Must-win situations can result in below-average performances. Here’s how to avoid that.
Now that it is playoff time for many teams, it is important to examine postseason success. Often teams have successful seasons; but when it comes to the postseason and the added pressures of must-win situations, that can result in below-average performances. Whether your team is starting the first round of a playoff series, heading to the Finals, or made it all the way to the Championship, postseason success is a tough road to follow.
Athletes often refer to the playoffs as the “real season” or a “new season.” This is important to think about for postseason success because the playoffs are exactly that—a whole new season. Everything that your team has done up to this point has been in preparation for the playoffs, and now is the time to put that preparation to good use.
This article touches on a few key concepts that all athletes, their captains and coaches, should apply in these high-pressure situations.
Stick to the Plan
A common mistake a lot of teams make when they enter the postseason is that they try to do too much. All of a sudden the principles that were utilized during the regular season are not good enough, or too basic. Teams try to make things more difficult thinking that this might trick the opponent, when in fact complicating things often results in mistakes and backfires. You must remind yourself to Stick to the Plan so that you and your team keep doing what you did all year. Whatever the game plan is it was good enough to help your team make the playoffs. So why change things?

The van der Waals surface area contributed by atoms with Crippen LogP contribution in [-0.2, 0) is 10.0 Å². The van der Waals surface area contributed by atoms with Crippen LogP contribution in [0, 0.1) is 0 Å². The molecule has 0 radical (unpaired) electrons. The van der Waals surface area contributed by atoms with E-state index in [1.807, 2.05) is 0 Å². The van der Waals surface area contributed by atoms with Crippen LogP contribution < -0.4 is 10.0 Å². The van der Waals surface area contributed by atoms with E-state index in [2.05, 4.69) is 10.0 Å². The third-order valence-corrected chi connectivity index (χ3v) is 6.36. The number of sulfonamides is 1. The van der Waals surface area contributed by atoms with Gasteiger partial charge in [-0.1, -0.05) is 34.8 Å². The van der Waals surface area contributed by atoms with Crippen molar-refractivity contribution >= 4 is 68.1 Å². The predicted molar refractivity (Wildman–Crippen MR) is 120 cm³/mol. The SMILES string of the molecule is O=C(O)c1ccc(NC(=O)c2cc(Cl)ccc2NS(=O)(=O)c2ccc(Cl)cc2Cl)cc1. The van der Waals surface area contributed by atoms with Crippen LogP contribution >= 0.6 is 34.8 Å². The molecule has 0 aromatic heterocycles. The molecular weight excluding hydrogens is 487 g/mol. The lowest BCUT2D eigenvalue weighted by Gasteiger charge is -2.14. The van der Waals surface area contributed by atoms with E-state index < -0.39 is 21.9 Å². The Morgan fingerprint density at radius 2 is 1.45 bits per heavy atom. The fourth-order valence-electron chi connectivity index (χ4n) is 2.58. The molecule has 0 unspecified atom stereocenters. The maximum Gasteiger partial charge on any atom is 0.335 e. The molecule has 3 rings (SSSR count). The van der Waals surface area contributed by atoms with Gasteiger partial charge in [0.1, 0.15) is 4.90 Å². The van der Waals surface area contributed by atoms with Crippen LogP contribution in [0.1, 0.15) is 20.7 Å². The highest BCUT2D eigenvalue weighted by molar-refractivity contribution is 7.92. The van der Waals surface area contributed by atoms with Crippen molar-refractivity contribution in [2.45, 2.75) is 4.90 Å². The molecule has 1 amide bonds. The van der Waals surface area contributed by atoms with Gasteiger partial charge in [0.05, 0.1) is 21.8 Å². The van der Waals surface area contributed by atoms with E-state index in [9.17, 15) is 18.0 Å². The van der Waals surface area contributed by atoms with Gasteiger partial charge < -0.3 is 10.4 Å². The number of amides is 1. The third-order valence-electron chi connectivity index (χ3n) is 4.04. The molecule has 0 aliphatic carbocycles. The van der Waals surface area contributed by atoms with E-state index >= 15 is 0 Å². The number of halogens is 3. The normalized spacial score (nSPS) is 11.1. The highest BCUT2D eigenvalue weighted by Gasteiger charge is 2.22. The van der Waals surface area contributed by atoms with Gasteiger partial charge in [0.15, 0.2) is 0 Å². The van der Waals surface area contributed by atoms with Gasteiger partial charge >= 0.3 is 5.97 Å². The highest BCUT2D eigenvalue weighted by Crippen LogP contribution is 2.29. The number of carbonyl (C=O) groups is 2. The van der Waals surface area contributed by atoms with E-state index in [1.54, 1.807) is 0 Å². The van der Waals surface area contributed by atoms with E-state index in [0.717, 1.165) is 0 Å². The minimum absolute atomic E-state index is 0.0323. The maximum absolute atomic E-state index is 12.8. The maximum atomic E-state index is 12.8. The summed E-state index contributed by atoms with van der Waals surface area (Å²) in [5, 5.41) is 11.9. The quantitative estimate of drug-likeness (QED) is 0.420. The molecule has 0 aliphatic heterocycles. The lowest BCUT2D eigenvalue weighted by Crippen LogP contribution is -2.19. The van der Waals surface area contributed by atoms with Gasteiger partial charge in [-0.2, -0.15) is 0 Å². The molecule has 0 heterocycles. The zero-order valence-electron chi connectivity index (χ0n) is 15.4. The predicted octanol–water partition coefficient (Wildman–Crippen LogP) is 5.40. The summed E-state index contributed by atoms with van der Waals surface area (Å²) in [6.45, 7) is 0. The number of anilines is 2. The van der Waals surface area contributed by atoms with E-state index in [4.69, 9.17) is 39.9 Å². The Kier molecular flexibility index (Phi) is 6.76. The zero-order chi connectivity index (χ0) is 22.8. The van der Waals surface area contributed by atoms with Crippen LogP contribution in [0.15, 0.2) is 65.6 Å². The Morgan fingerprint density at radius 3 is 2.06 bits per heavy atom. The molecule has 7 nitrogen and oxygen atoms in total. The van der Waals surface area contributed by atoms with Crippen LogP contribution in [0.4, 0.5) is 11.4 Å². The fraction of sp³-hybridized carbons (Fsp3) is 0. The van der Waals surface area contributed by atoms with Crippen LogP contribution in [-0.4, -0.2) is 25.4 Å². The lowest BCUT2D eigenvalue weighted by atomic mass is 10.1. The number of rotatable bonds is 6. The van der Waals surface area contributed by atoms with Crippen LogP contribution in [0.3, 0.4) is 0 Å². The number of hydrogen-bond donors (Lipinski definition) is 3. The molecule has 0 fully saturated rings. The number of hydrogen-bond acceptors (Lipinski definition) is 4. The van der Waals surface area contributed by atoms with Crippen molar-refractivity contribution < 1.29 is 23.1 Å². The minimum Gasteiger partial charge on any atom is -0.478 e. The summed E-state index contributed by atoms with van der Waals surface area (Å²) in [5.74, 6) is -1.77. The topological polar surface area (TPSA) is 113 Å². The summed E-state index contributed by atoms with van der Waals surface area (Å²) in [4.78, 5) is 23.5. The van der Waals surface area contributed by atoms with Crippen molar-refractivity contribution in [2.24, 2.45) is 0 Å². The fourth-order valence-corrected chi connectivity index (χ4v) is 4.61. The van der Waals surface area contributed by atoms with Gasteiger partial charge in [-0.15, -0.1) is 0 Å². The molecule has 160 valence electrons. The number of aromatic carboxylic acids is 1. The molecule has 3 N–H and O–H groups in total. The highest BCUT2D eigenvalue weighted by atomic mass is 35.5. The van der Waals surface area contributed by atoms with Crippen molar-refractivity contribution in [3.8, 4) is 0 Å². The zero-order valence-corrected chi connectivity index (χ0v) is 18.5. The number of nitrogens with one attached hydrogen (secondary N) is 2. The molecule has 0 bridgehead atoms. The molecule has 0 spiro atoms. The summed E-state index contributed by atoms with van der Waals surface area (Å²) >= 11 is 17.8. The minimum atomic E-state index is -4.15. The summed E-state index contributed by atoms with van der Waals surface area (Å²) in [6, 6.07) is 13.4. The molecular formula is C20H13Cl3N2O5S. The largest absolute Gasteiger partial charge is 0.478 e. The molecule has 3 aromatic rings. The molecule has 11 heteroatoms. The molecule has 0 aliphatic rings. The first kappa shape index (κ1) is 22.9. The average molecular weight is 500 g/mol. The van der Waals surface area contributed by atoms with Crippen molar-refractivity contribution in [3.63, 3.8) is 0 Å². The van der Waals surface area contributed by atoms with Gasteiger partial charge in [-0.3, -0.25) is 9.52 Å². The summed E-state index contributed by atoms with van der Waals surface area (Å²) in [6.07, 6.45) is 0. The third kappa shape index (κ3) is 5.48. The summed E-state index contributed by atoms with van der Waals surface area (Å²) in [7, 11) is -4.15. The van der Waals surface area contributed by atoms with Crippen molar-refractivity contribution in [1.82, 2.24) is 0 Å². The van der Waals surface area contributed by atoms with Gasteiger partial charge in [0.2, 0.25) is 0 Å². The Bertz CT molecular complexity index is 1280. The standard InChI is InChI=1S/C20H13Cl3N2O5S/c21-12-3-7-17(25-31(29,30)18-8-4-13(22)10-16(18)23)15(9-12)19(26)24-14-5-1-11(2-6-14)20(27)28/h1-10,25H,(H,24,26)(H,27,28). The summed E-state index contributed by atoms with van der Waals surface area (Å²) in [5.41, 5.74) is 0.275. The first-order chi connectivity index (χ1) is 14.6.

It is critical that your team reinforces the systems that have been run all season. Remember to keep it simple, to move the puck the way you always have, and shoot the puck when given the opportunity. No one should get too individual, and don’t narrow the focus. Remember, even though the fancy play might look really good, it often doesn’t work and causes a turnover and loss of possession. In the playoffs, one mistake is sometimes all an opponent needs to win the game.
The playoffs produce stress, anxiety, and a feeling of pressure on everyone involved. These feelings can make it hard to play to one’s potential. Elite athletes have learned how to cope with this stress and are able to demonstrate peak performances when pressure arises, but some athletes are seen to crack under the pressure. Such (often less-experienced) players lose track of the plan. These times are wonderful opportunities for athletes to refocus and keep the basics in mind, as well as an important factor for postseason success.
The teams that can stick to the plan have a much greater chance at postseason success in pressure situations, when compared to teams who aren’t able to do so.
Stay In the Present
In the playoffs, anything can happen! Any team can win at any given time; any team can have an amazing scoring run, or an amazing comeback. Any team can score a beautiful goal and any team can score a lucky goal. In other words: Anything Can Happen!
Given that fact, it is important that you and your team stay in the moment and focus on the present. You can’t change the past; all you can control is your performance at that particular point in time. If you are constantly worried about what happened during the last shift, the last period, or the last game, your performance will suffer. You should always remember to be in the moment and focus on the now. This is key to helping you play to your potential. The best players are able to play one shift at a time and focus on each individual shift.